This Champions League final promises to be a battle between attack and defence, with Real Madrid taking all the initiative against Juventus’ starlet defence.
Of course, it requires no reiterating that a team is as vulnerable to being caught out in the counter-attack as it is high on the attack index. Madrid may well dominate the statistics when it comes to chance creation, passes completed and forward sprints. However, once the danger is cleared, Juventus are likely to have three men ready to pounce upon Madrid’s lack of cover at the back – Mario Mandzukic, Paolo Dybala and Gonzalo Higuain. Dybala’s low centre of gravity and tireless legs mean that he has the upper hand against Danilo, who is not the quickest of fullbacks. The Argentine can run the Brazilian down with his pace and open up a goal-scoring chance in the process for the likes of Higuain to finish.
Casemiro’s presence is critical in such conditions. He may well face a situation where if Danilo struggles, he has to haul down Dybala and earn a yellow card for the team. With Mandzukic the most likely to initiate the counter-attack by retrieving the ball from defence, Casemiro must put his excellent ball-retrieving skills into action and ensure that Dybala gets as little of the ball as possible. Considering Marcelo is more than capable of tracking back without much trouble, Juventus’ main counter-attacking prospects are likely to originate from the other wing, with Danilo the prime target.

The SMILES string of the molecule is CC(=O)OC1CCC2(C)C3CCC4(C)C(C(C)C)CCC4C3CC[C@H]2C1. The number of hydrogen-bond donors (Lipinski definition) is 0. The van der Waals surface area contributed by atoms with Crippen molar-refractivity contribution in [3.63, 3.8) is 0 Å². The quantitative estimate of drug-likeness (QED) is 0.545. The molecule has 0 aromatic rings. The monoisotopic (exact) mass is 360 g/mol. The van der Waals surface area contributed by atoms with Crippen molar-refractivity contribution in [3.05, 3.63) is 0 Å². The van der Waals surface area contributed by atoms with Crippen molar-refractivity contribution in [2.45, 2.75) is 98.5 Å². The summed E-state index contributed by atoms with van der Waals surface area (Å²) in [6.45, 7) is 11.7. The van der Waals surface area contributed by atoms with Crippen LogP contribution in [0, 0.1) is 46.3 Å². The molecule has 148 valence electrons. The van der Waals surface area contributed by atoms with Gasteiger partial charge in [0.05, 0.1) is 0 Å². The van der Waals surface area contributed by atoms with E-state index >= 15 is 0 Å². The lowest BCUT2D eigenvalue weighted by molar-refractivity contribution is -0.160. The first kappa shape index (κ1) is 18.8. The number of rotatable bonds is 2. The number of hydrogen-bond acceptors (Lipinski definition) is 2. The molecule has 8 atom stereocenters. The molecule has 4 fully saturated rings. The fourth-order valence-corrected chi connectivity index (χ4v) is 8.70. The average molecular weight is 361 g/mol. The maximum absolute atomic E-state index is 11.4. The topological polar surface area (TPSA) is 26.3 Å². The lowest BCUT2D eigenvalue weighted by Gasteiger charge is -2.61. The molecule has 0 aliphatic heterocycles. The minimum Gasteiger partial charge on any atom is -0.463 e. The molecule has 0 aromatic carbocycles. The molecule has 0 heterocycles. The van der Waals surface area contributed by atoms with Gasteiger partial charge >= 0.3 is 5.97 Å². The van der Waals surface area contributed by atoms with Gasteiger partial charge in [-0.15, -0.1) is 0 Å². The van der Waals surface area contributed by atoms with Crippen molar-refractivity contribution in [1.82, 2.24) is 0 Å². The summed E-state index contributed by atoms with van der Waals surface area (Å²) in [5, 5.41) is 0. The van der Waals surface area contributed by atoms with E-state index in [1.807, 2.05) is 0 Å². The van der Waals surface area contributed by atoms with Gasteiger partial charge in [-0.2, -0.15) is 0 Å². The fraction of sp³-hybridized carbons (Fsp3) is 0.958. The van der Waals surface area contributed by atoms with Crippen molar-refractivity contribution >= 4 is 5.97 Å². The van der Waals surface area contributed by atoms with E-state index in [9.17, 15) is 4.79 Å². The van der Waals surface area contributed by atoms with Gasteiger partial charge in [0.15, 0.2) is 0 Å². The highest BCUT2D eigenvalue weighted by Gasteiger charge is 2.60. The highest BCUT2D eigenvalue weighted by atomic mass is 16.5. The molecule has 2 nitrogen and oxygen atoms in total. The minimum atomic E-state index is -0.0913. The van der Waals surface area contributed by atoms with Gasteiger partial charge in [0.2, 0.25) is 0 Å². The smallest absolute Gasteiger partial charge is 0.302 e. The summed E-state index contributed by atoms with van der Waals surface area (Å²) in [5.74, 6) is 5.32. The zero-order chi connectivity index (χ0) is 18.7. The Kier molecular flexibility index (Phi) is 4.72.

A defensively resolute Juventus will accept that chances may be few and far between for them, so it is imperative that Higuain, Dybala and Mandzukic’s communication in the attacking third is effective to complete swift counter-attacks and give Keylor Navas a test in goal.
One side looks to achieve a treble they missed out on by losing the Champions League final in 2015, whereas the other strives to become the first club to defend the Champions League crown. To suggest that the incentives are massive is an understatement. Juventus’ world-class defence or Madrid’s excellent scoring form — the one that prevails is likely to take their team home.